Basangwa started with about 500 birds some 15 years ago, which he looked after on a 60-by-300-foot plot of land. Over the years, the numbers have grown and he now raises close to 30,000 chickens on 13 acres.
He collects about 600 trays of eggs a day and his operation is now worth more than 1.5 billion shillings (around $400,000). He has purchased additional land in the neighboring village of Duwaisswa and plans to start raising pigs.
“We can profit a lot from livestock; end poverty and over-dependence,” Basangwa said. “But we need the ministry of agriculture to take the lead.”
Basangwa imports his Novogen Brown Chickens from the Netherlands at sh5000 ($1.33) each. He vaccinates the baby birds against disease and keeps them on a specific nutrition regime so they can produce eggs at 25 weeks. Each group of imported chickens provides income for a roughly five-year cycle, after which he has to import again.
“Novogens are adaptable and lay strong-shelled, really high-quality eggs. It’s a pity we don’t have these kinds of breeds here and farmers have to import them,” he said.
Basangwa said the government does little to support the breeding of better quality livestock varieties that are disease-resistant and high-yielding. He said Uganda could address the pressing problems of malnutrition and poverty by “strategically prioritizing technology to develop better breeds and making the improved varieties accessible to farmers.”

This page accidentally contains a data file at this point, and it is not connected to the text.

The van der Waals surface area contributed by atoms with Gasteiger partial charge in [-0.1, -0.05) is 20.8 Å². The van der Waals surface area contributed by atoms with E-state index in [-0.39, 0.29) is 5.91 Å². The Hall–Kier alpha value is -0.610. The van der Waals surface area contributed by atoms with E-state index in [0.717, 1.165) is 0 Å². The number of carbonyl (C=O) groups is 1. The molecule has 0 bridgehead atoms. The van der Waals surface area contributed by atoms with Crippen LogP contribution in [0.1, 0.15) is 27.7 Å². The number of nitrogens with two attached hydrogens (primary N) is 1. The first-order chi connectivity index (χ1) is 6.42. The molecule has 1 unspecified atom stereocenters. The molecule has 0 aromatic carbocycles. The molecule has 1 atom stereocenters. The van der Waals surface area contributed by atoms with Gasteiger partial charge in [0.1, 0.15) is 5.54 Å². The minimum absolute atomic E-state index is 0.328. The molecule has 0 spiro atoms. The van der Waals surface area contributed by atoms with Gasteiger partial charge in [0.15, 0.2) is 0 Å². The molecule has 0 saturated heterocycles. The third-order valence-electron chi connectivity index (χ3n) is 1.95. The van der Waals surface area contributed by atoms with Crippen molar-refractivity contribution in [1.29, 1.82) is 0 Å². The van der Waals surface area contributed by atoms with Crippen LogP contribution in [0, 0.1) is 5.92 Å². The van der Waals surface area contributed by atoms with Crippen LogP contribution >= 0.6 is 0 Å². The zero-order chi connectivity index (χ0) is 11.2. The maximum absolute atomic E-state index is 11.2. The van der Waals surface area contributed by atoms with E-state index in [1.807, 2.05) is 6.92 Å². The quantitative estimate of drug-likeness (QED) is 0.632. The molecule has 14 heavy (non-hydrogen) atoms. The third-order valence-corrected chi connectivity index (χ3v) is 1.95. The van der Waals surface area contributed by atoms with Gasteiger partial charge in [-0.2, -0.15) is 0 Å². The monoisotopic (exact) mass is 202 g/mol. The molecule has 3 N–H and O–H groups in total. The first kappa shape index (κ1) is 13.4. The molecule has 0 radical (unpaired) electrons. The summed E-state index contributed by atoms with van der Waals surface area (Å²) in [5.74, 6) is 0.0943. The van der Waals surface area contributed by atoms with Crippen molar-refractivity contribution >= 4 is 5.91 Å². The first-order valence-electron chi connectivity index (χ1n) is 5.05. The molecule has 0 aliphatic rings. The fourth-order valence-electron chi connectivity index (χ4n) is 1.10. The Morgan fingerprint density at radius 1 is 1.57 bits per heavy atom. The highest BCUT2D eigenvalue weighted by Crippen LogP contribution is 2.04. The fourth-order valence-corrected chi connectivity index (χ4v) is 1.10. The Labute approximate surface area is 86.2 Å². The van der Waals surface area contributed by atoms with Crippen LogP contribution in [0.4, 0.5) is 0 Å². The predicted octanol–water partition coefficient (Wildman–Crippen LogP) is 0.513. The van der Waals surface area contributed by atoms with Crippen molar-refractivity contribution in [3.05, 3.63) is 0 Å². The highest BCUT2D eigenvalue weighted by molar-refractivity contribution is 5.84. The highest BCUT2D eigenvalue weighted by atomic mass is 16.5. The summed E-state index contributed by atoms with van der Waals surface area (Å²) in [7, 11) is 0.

Agriculture contributes about 23 percent to Uganda’s roughly $26 billion GDP. Livestock alone accounts for about eight percent of GDP.
But Basangwa said the country could benefit even more from the sector if it would embrace new technologies and make livestock farming a more attractive career choice for the country’s youth. He said he does his part by training 25 young men and women each year in best livestock practices.
“We need to start looking at livestock, and at farming in general, as another source of employment, which can come in handy to reduce the high unemployment rates in the country,” he said.
New varieties being developed
At the National Livestock Resources Research Institute (NaLIRRI) in Namulonge, Dr. Henry Mulindwa said government scientists are engaged in numerous trials to create varieties that are adaptable to Uganda’s environment and can produce greater yields while resisting diseases.
Researchers are looking at developing a hybrid of the Danish Jersey and local cattle to create a variety that would not require “too much care” but can give more milk. Researchers are also exploring crossing the Tyrol Grey and Fleckvieh cattle from Austria with local animals in order to create a variety that could withstand Uganda’s harsh farming conditions while yielding more meat.